This International Day of Persons with Disability, Sue Hutchinson, the Queensland Synod’s Research and Policy Officer, spoke with Eileen Glass, of the L’Arche Community in Australia, about life in L’Arche and the new movie being released in 2019.
When Eileen Glass walks into a L’Arche household anywhere in the world, she feels like she’s at home. Eileen is an Australian woman who first encountered L’Arche when she was 25-years-old and travelling the world.
It was the 1970s and within a year she was living in Winnipeg in Canada in a newly formed L’Arche community, with eight people with intellectual disability. They were young adults and so was she.
“I stayed there for two years,” says Eileen. “It was an incredibly important time in my life with discoveries on a number of levels. I recognised very early on that some of the people I was sharing life with, their lives had only been lived with people who were trained to work with them and paid to be with them, and no one was with them because they just wanted to be their friend. That’s an important experience to touch because that’s what the heart of L’Arche is.”
Eileen spent many years helping establish and form L’Arche communities across Australia and Asia. The first L’Arche community was established in Canberra in 1978, and the Brisbane community in 2003. She spent five years as a Vice International Leader of L’Arche.
Eileen emphasises that what’s at the heart of L’Arche is friendship that heals: “I’m saying here that it’s not only the person who lives with the experience of intellectual disability, but the reciprocal friendship is healing for people like myself; because we discover, in the company of people who live from the heart, we’re able to put down our defences and face up a bit to who we are. That becomes, then, the healing experience. There’s a great mutuality of relationship that’s at the heart of L’Arche.”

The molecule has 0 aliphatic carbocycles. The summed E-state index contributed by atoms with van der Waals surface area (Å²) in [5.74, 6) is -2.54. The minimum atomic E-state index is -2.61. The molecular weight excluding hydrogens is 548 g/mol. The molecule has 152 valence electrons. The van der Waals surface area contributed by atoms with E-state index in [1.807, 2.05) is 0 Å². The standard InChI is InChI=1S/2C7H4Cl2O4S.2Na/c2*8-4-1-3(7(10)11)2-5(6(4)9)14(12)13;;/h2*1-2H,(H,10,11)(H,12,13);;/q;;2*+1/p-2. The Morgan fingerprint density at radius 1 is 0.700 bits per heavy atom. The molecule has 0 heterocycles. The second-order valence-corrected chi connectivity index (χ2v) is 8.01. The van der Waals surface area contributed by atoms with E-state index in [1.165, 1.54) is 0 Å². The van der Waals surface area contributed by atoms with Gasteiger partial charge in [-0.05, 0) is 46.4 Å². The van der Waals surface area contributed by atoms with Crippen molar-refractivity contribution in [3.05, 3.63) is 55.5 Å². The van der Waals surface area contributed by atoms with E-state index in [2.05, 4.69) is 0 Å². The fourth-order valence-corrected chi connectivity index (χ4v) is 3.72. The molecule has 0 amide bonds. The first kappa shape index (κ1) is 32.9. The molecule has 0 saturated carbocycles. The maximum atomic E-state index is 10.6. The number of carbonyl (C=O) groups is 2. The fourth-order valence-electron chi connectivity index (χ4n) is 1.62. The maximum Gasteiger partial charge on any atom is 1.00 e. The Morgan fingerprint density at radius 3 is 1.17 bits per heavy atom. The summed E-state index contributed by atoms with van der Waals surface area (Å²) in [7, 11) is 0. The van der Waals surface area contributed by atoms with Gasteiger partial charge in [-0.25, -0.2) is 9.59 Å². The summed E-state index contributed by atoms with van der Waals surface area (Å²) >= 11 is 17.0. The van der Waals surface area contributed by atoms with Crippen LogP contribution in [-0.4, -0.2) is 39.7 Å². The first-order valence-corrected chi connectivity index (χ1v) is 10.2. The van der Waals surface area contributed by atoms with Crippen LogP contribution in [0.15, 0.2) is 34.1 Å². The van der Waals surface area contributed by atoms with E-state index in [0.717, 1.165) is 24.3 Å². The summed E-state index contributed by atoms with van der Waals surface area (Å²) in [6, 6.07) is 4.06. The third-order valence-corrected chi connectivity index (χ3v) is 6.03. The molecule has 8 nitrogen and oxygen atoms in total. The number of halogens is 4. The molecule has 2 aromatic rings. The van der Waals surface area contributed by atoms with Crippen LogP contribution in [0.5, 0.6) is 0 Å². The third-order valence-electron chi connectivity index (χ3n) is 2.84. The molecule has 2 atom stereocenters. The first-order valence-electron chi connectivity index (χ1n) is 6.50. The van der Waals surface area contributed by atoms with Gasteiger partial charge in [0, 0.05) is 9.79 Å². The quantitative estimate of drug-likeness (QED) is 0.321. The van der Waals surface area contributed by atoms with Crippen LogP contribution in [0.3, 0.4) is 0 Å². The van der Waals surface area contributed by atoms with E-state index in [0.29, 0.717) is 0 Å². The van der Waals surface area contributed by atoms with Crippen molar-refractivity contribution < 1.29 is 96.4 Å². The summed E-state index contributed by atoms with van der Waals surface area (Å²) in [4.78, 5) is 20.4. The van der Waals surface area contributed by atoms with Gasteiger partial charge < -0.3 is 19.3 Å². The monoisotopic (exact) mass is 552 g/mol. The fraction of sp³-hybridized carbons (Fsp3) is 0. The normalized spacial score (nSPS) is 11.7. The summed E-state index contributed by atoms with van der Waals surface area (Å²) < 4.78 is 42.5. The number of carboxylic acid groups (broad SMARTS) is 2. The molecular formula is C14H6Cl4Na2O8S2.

People who make a commitment to membership in the L’Arche communities are actually choosing friendship with people who often lack friends—friendship that is freely given and freely received.
Summer in the Forest is a documentary that captures the experience at the heart of L’Arche. The filmmaker is Randall Wright, an ex-BBC documentary maker, now making independent films. He asked for permission to come into a couple of L’Arche communities and just hung about and filmed in a way that captures the experiences of the people.
The filming was done over one summer in communities in the village of Trosly in France and in Bethlehem. Trosly is where Jean Vanier founded the original community in 1964, and still lives today. One of the original houses, the Val Fleury, features a lot in the movie. It’s where Jean, now aged 90 years, eats lunch every day. Trosly is surrounded on two sides by the Forest of Compiegne—a huge forest which was the traditional hunting forest of the French kings. Eileen, who has lived there, says “the old village just nestles in under the forest”.
Jean travelled to Bethlehem for the filming there. This Bethlehem community is especially dear to Jean’s heart, because it brings together people with disabilities who are both Muslim and Christian and they are working together.
Summer in the Forest will be premiered in Australia and New Zealand in each capital city as fundraisers for L’Arche, in the week of March 11-17 next year. The following week it will be released in cinemas by Heritage Films, a Brisbane firm with the by-line “Movies change people: people change the world”.
This is one film to watch out for next year. This movie will change us. The insight given to Jean Vanier, seen clearly in this film, is that people with intellectual disability change us. They show us another way of being human in the world. They transform us, and therefore, they have an important gift to bring to the church and to the world.